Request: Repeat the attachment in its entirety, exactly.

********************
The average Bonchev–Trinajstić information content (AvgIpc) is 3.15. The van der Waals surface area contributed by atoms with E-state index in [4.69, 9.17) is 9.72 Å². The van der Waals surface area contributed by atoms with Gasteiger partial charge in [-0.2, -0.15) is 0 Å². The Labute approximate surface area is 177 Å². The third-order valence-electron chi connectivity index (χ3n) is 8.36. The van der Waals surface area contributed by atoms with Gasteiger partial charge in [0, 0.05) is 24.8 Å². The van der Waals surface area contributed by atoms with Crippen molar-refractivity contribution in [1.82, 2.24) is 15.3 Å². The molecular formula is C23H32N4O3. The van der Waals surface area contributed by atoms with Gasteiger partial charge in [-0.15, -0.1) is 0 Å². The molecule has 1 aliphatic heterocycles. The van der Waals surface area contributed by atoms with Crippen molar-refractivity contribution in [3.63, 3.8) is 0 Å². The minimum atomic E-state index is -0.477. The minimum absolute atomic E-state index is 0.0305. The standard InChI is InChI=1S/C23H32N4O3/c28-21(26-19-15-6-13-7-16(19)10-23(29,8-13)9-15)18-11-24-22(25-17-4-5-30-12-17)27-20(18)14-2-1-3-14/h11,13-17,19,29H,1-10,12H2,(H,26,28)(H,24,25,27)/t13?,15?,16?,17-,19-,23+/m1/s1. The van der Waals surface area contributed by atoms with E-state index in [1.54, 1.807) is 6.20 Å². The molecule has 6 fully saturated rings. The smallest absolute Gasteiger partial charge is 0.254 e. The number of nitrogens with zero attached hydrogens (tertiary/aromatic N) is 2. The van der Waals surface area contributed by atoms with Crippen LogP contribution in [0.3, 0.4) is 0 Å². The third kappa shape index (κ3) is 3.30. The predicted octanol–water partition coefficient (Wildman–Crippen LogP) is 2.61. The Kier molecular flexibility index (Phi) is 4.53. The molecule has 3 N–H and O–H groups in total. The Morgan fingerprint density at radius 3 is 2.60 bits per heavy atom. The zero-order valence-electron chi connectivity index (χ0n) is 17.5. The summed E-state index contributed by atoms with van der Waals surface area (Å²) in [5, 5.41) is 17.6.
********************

The average Bonchev–Trinajstić information content (AvgIpc) is 3.15. The van der Waals surface area contributed by atoms with E-state index in [4.69, 9.17) is 9.72 Å². The van der Waals surface area contributed by atoms with Gasteiger partial charge in [-0.2, -0.15) is 0 Å². The Labute approximate surface area is 177 Å². The third-order valence-electron chi connectivity index (χ3n) is 8.36. The van der Waals surface area contributed by atoms with Gasteiger partial charge in [0, 0.05) is 24.8 Å². The van der Waals surface area contributed by atoms with Crippen molar-refractivity contribution in [1.82, 2.24) is 15.3 Å². The molecular formula is C23H32N4O3. The van der Waals surface area contributed by atoms with Gasteiger partial charge in [-0.15, -0.1) is 0 Å². The molecule has 1 aliphatic heterocycles. The van der Waals surface area contributed by atoms with Crippen molar-refractivity contribution in [3.63, 3.8) is 0 Å². The minimum atomic E-state index is -0.477. The minimum absolute atomic E-state index is 0.0305. The standard InChI is InChI=1S/C23H32N4O3/c28-21(26-19-15-6-13-7-16(19)10-23(29,8-13)9-15)18-11-24-22(25-17-4-5-30-12-17)27-20(18)14-2-1-3-14/h11,13-17,19,29H,1-10,12H2,(H,26,28)(H,24,25,27)/t13?,15?,16?,17-,19-,23+/m1/s1. The van der Waals surface area contributed by atoms with E-state index in [1.54, 1.807) is 6.20 Å². The molecule has 6 fully saturated rings. The smallest absolute Gasteiger partial charge is 0.254 e. The number of nitrogens with zero attached hydrogens (tertiary/aromatic N) is 2. The van der Waals surface area contributed by atoms with Crippen LogP contribution in [0.3, 0.4) is 0 Å². The third kappa shape index (κ3) is 3.30. The predicted octanol–water partition coefficient (Wildman–Crippen LogP) is 2.61. The Kier molecular flexibility index (Phi) is 4.53. The molecule has 3 N–H and O–H groups in total. The Morgan fingerprint density at radius 3 is 2.60 bits per heavy atom. The zero-order valence-electron chi connectivity index (χ0n) is 17.5. The summed E-state index contributed by atoms with van der Waals surface area (Å²) in [5, 5.41) is 17.6.